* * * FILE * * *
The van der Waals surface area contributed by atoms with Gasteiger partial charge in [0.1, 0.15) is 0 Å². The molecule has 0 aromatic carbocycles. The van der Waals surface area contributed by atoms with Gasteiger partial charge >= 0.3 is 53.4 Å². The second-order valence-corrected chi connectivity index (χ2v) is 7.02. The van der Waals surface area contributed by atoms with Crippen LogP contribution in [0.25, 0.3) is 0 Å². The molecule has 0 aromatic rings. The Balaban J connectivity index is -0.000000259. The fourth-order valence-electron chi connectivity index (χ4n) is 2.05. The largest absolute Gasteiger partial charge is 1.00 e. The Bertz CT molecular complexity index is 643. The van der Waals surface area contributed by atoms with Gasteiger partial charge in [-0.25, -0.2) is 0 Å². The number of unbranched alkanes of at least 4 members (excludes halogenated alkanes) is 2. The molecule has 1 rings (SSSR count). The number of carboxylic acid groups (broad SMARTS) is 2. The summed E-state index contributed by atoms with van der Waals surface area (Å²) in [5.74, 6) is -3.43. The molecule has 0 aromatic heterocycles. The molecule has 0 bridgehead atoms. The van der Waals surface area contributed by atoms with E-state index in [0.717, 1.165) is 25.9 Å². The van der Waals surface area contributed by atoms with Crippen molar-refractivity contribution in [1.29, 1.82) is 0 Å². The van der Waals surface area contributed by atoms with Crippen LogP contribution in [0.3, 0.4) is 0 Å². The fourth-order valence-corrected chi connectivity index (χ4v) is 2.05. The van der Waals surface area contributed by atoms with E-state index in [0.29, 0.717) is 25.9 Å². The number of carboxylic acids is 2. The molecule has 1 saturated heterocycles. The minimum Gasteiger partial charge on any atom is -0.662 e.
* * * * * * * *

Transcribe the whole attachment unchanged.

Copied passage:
The van der Waals surface area contributed by atoms with Gasteiger partial charge in [0.1, 0.15) is 0 Å². The molecule has 0 aromatic carbocycles. The van der Waals surface area contributed by atoms with Gasteiger partial charge >= 0.3 is 53.4 Å². The second-order valence-corrected chi connectivity index (χ2v) is 7.02. The van der Waals surface area contributed by atoms with Crippen LogP contribution in [0.25, 0.3) is 0 Å². The molecule has 0 aromatic rings. The Balaban J connectivity index is -0.000000259. The fourth-order valence-electron chi connectivity index (χ4n) is 2.05. The largest absolute Gasteiger partial charge is 1.00 e. The Bertz CT molecular complexity index is 643. The van der Waals surface area contributed by atoms with Gasteiger partial charge in [-0.25, -0.2) is 0 Å². The number of unbranched alkanes of at least 4 members (excludes halogenated alkanes) is 2. The molecule has 1 rings (SSSR count). The number of carboxylic acid groups (broad SMARTS) is 2. The summed E-state index contributed by atoms with van der Waals surface area (Å²) in [5.74, 6) is -3.43. The molecule has 0 aromatic heterocycles. The molecule has 0 bridgehead atoms. The van der Waals surface area contributed by atoms with E-state index in [0.717, 1.165) is 25.9 Å². The van der Waals surface area contributed by atoms with Crippen molar-refractivity contribution in [1.29, 1.82) is 0 Å². The van der Waals surface area contributed by atoms with Crippen LogP contribution in [0.3, 0.4) is 0 Å². The fourth-order valence-corrected chi connectivity index (χ4v) is 2.05. The van der Waals surface area contributed by atoms with E-state index in [0.29, 0.717) is 25.9 Å². The number of carboxylic acids is 2. The molecule has 1 saturated heterocycles. The minimum Gasteiger partial charge on any atom is -0.662 e.